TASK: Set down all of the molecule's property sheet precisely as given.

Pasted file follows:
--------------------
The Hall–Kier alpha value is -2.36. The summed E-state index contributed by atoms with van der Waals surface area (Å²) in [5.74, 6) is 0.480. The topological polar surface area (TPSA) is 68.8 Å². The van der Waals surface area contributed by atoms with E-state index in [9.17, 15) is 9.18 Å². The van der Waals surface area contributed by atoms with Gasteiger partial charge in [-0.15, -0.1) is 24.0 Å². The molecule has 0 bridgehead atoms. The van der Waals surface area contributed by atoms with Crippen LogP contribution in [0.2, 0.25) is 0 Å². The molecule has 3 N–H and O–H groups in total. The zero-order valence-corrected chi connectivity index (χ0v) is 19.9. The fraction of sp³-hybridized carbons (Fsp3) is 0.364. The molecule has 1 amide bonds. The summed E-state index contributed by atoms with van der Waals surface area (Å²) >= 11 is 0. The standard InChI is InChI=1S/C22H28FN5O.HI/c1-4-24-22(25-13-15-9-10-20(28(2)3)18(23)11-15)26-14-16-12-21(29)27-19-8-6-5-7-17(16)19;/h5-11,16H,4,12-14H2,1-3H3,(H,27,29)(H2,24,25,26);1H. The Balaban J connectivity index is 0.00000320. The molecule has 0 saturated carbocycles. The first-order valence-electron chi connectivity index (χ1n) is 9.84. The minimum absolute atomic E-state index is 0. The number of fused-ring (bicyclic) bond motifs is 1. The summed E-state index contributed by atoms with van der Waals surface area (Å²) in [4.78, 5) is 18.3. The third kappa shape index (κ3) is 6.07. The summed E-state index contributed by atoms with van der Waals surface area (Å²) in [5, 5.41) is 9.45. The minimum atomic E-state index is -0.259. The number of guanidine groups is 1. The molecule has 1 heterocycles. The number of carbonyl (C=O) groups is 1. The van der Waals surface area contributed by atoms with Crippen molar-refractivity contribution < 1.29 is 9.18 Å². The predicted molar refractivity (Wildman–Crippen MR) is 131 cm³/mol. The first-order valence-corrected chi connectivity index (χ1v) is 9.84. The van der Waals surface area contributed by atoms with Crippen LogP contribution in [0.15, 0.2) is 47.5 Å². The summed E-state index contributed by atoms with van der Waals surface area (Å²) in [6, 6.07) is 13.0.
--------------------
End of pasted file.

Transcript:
The Hall–Kier alpha value is -2.36. The summed E-state index contributed by atoms with van der Waals surface area (Å²) in [5.74, 6) is 0.480. The topological polar surface area (TPSA) is 68.8 Å². The van der Waals surface area contributed by atoms with E-state index in [9.17, 15) is 9.18 Å². The van der Waals surface area contributed by atoms with Gasteiger partial charge in [-0.15, -0.1) is 24.0 Å². The molecule has 0 bridgehead atoms. The van der Waals surface area contributed by atoms with Crippen LogP contribution in [0.2, 0.25) is 0 Å². The molecule has 3 N–H and O–H groups in total. The zero-order valence-corrected chi connectivity index (χ0v) is 19.9. The fraction of sp³-hybridized carbons (Fsp3) is 0.364. The molecule has 1 amide bonds. The summed E-state index contributed by atoms with van der Waals surface area (Å²) >= 11 is 0. The standard InChI is InChI=1S/C22H28FN5O.HI/c1-4-24-22(25-13-15-9-10-20(28(2)3)18(23)11-15)26-14-16-12-21(29)27-19-8-6-5-7-17(16)19;/h5-11,16H,4,12-14H2,1-3H3,(H,27,29)(H2,24,25,26);1H. The Balaban J connectivity index is 0.00000320. The molecule has 0 saturated carbocycles. The first-order valence-electron chi connectivity index (χ1n) is 9.84. The minimum absolute atomic E-state index is 0. The number of fused-ring (bicyclic) bond motifs is 1. The summed E-state index contributed by atoms with van der Waals surface area (Å²) in [4.78, 5) is 18.3. The third kappa shape index (κ3) is 6.07. The summed E-state index contributed by atoms with van der Waals surface area (Å²) in [5, 5.41) is 9.45. The minimum atomic E-state index is -0.259. The number of guanidine groups is 1. The molecule has 1 heterocycles. The number of carbonyl (C=O) groups is 1. The van der Waals surface area contributed by atoms with Crippen molar-refractivity contribution < 1.29 is 9.18 Å². The predicted molar refractivity (Wildman–Crippen MR) is 131 cm³/mol. The first-order valence-corrected chi connectivity index (χ1v) is 9.84. The van der Waals surface area contributed by atoms with Crippen LogP contribution in [0.15, 0.2) is 47.5 Å². The summed E-state index contributed by atoms with van der Waals surface area (Å²) in [6, 6.07) is 13.0.